Americans are known for working hard, but that doesn't mean nobody ever slacks off at work. According to the American Time Use Survey, U.S. workers spend nearly 9 hours at work each weekday, but even by their own admission, not all that time is spent working. A Harris Poll suggests that the biggest time-wasters at work are browsing the Internet, socializing with colleagues, and of course, attending meetings. The Atlantic staffer Bourree Lam dives into the topic and has some interesting findings. Lam writes,
Dan Hamermesh, the co-author of a new National Bureau of Economic Research working paper on whether effort at work responds to changes in the economy, along with the economists Michael Burda and Katie Genadek, looked at time-use data from 2003 to 2012 in order to see what people did when they weren’t working at work, and how that varied as the state of the economy changed. The researchers found that for most people, increasing the number of hours at work increases the share of time spent not working.
As for how the economy affected these numbers, the researchers looked at unemployment figures. They found that generally, the number of workers who reported not working at work decreased during bad economic times. But during down times, the workers that did loaf at work did a lot more of it.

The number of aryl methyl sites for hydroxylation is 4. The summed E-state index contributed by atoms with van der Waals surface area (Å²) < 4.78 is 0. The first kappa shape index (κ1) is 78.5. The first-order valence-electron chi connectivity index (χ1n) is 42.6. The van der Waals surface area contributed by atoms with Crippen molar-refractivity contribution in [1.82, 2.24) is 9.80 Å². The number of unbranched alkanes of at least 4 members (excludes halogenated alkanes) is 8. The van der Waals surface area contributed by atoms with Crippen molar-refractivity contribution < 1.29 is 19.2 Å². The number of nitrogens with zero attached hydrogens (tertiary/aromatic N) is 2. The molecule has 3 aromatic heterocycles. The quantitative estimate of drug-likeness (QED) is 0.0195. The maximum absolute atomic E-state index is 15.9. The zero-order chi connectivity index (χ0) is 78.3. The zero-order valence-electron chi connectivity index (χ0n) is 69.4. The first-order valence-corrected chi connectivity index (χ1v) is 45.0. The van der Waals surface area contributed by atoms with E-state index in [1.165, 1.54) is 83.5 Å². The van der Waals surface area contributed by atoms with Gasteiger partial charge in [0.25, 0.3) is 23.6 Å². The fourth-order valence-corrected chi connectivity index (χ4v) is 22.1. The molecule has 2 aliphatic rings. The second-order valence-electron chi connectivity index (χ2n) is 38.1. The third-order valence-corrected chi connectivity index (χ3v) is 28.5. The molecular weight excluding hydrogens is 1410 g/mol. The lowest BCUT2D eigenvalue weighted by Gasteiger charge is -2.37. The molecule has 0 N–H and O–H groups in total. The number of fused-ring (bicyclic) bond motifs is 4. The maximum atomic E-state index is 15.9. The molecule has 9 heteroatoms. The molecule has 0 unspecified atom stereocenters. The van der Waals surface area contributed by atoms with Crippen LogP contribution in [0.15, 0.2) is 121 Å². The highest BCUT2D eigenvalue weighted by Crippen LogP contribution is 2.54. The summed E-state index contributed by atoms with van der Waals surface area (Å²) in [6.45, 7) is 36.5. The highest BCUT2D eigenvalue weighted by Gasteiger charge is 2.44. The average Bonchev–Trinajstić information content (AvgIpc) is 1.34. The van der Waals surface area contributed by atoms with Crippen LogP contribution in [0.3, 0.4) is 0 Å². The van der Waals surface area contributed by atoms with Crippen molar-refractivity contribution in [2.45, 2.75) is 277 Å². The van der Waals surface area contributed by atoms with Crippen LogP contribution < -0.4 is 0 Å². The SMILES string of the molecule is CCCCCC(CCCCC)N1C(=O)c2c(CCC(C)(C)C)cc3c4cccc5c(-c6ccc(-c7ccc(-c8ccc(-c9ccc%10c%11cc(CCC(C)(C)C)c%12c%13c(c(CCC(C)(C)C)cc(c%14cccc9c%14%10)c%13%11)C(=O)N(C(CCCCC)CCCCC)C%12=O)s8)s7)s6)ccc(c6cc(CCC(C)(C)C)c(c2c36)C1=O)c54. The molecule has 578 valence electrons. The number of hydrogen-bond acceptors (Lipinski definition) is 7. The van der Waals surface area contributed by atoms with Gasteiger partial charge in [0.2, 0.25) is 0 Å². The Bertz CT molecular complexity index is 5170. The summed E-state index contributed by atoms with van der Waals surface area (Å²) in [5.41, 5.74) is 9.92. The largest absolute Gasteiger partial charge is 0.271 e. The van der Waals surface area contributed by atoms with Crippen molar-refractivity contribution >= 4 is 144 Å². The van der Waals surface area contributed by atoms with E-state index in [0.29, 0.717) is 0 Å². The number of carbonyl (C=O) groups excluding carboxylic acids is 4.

“This was sort of a horse-race between rationales implying opposite observations,” says Hamermesh. “The neat result was that the probability of loafing at all does decrease in recessions, as Marx would say, but the amount of loafing done by those who loaf increases; and, indeed, this latter effect dominates on net.” The researchers concluded that this might be the case because while high unemployment increases the pressure not to slack off, those who choose to do so even during a recession—when there’s theoretically less work to be done—are ones who are the most dedicated loafers.